The above warning was given to me when I first met Orthodoxy in 1986. Today [2009] it is even more perilous, even more difficult to find the Royal Path. For one thing there is a far greater abundance of misinformation. And many materials are missing, and other materials are being rapidly rewritten. For another thing there are fewer than ever guides remaining on the Royal Path, especially who speak English. Hopefully this website will be a place where Newcomers to the Faith can keep at least one foot on solid ground, while they are "exploring."

blog owner: Joanna Higginbotham


jurisdiction: ROCA under Vladyka Agafangel

who did not submit to the RocorMP union in 2007


22 September 2015

Fr. Seraphim about the Calendar

Fr. Seraphim's first calendar


The date according to the Church (Julian) Calendar always precedes that of the civil calendar; whenever only one date appears, it is that of the Julian Calendar.  Scriptural references are according to the King James Version.

The Calendar follows the usage of the Russian Church Outside of Russia.  Some saints are commemorated on a different day in the Greek calendar.

To the list of saints in the Russian calendar, which incorporates the calendars of other Orthodox lands, have been added some recently-canonized saints of Greece and Rumania as well as those pre-Schism Western saints whose names have been approved by bishops of the Russian Church Outside of Russia.  The order of names in the daily list of saints follows in general the Russian calendars, except that those saints in some way directly connected with the American land have been placed first: St. Herman of Alaska (with New-martyrs Juvenal and Peter); Sts. Sergius and Herman, patrons of St. Herman's Valaam Monastery which sent the first missionaries to America; St. Innocent of Irkutsk, patron saint of the American Mission; and St. John of Kronstadt, first saint to be canonized in America.  The feast of the Repose of St. Herman (Nov. 15) is a local tradition of Spruce Island Hermitage, Alaska (Archimandrite Gerasim) and the St. Herman of Alaska Hermitage, Platina, California.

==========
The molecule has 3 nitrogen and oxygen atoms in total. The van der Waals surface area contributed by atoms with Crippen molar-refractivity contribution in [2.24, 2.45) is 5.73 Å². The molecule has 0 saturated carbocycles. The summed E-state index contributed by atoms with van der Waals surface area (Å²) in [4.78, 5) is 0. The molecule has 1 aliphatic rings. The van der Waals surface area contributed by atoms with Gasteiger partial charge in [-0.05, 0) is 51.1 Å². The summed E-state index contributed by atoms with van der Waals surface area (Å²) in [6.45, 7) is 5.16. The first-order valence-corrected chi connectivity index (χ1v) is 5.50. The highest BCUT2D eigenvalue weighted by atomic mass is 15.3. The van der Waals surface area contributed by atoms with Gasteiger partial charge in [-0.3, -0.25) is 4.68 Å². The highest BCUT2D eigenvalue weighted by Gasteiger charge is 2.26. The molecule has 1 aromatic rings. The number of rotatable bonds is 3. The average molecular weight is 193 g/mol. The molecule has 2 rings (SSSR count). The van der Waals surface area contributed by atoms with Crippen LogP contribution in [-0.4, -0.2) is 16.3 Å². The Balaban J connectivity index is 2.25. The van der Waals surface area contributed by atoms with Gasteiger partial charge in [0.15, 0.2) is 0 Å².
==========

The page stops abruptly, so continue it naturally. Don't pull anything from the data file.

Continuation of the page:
At the end of the daily list of saints there occasionally appear commemorations in italics: these are more recent ascetics, bishops, and martyrs not yet canonized, for whom it is appropriate to celebrate requiem services.

Saint Herman Orthodox Calendar

"The true Christian is a warrior fighting his way through the regiments of the unseen enemy to his heavenly homeland," taught St. Herman of Alaska.  The Orthodox Calendar is the record of the sources from which the Christian warrior must draw to fight this spiritual warfare; and what a source of inspiration it is!  On every day there are commemorated the God-pleasing combatants who have preceded us: prophets, apostles, martyrs, hierarchs, ascetics and monks, fools for Christ, so that their name and example will give us courage in battle and fervency in our Orthodox confession and life; for on the day of their commemoration in the Calendar, as the Blessed Metropolitan Philaret of Moascow has said, they draw especially near to the earth and are especially attentive to our prayers.  On every day readings from Holy Scripture are appointed as weapons for battle, so that the Orthodox Christian may learn daily to prepare himself with instruction from God's word in accordance with the lessons by which the Church wishes to enlighten and inspire us.  Likewise, the regular cycles of feast and fast are presented to that the individual Christian can integrate his life with the whole plan and history of battle which the Church sets before us.